Where is My Fish? Revisited, Part 2
In the last article, we found some very odd results. None of the fish had despawned during the test. This leads to a few questions in my head. Why didn't any of the fish despawn? Did Minecraft fix this issue? Did I just so happen to do everything right? Without really knowing the answer, I’m going to be changing different variables throughout this series to see what all comes in to play when keeping fish around.
This article will be starting with seeing if one of the three types of fish respond different to the same type of test. Cod, salmon, and tropical fish. I know that there are other types of marine life in Minecraft. However, these common fish are going to be the subject of these experiments.
This test is going to be almost exactly like the one from the last article. However, a couple changes include not going any further than the 70-block mark and we are working with three kinds of fish rather than just the one.
To ensure that everyone reading this is on the same page, I’ll list off the different variables of this experiment. This includes settings, inventory, tank space, etc.
My settings are set specifically to mimic the last time I did this. It is always day, in creative mode, the simulation distance is set to 8 chunks, and the difficulty is set to easy. All of this is taking place on my ps4.
Meanwhile, each fish tank is a 6X6X4 cube with some grass, kelp, and decorations mirroring their role in the experiment. A tank with an armor stand means the fish was egg spawned. A tank with an anvil means that the fish has been named. Tanks with a caldron have bucket caught fish. An armor stand and a caldron means that the fish was spawned in by a bucket in the creative inventory. These tanks have been built over a cool ocean biome. This is the standard home for cod and salmon.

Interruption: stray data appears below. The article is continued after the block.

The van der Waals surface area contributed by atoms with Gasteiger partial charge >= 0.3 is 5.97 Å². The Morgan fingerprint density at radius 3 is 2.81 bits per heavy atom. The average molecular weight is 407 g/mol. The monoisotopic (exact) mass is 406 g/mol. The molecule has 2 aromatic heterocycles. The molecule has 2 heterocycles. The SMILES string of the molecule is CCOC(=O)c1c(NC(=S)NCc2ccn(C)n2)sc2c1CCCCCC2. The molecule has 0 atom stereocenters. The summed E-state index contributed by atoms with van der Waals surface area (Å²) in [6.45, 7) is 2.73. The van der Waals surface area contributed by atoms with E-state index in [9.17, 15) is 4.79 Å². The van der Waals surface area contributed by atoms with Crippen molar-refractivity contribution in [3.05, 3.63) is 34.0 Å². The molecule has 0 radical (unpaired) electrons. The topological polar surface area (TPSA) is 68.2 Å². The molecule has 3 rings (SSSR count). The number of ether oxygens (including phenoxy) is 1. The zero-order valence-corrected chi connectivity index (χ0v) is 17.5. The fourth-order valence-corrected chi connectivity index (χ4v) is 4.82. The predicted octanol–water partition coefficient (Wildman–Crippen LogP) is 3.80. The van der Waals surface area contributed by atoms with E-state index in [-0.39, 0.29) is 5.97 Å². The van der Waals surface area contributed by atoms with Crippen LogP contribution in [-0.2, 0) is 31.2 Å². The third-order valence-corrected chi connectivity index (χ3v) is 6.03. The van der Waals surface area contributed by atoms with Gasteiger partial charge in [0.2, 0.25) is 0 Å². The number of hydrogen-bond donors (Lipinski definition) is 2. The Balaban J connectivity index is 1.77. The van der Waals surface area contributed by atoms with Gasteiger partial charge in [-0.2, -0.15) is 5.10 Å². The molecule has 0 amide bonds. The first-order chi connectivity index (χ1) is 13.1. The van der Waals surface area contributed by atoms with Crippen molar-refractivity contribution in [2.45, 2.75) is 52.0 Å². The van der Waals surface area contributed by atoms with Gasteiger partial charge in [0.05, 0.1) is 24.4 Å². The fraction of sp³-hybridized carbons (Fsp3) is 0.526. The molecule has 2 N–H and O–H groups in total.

If you would like to know the names of the different name tag fish, here they are. The cod is named Jerry, the salmon is named Tim, and the tropical fish is named Dorry. Sometimes they get stuck swimming into the anvil in their tank, but that’s ok. It just makes it easier for me to spot them later.
The actual test consists of me waiting at different distances at 25-minute intervals. I’ll be starting at 40 blocks from the tanks, then going to 50, all the way until I’ve reached a 70-block distance. Checking to see if any of the fish have despawned between each interval.
I figured that nothing would really happen at the 40-block mark. In the last article, I was sure that the egg spawned fish would be the first to despawn. I kept that thought in the back of my head through this experiment. Especially for the tropical fish, due to the fact that this wasn’t its typical biome.
While I wasn’t surprised that the first round bared no results, I was still puzzled as all of the fish remained in their tanks through each 25-minute time period. Jerry, Tim, and Dorry, along with all of their fish friends, didn’t despawn the entire time.
A friend of mine and I had gone through some of the patch notes that we found on the Minecraft website. This was to see if it was as simple as Minecraft fixing the issue. So far, all that we found in terms of despawning marine life involved axolotls' while on a lead or after being named. It’s possible that the fish don’t despawn as a result of this. However, I’m going to continue testing out different things that could affect the fish in someone's fish tank. Thank you for reading. I hope you guys find these articles helpful.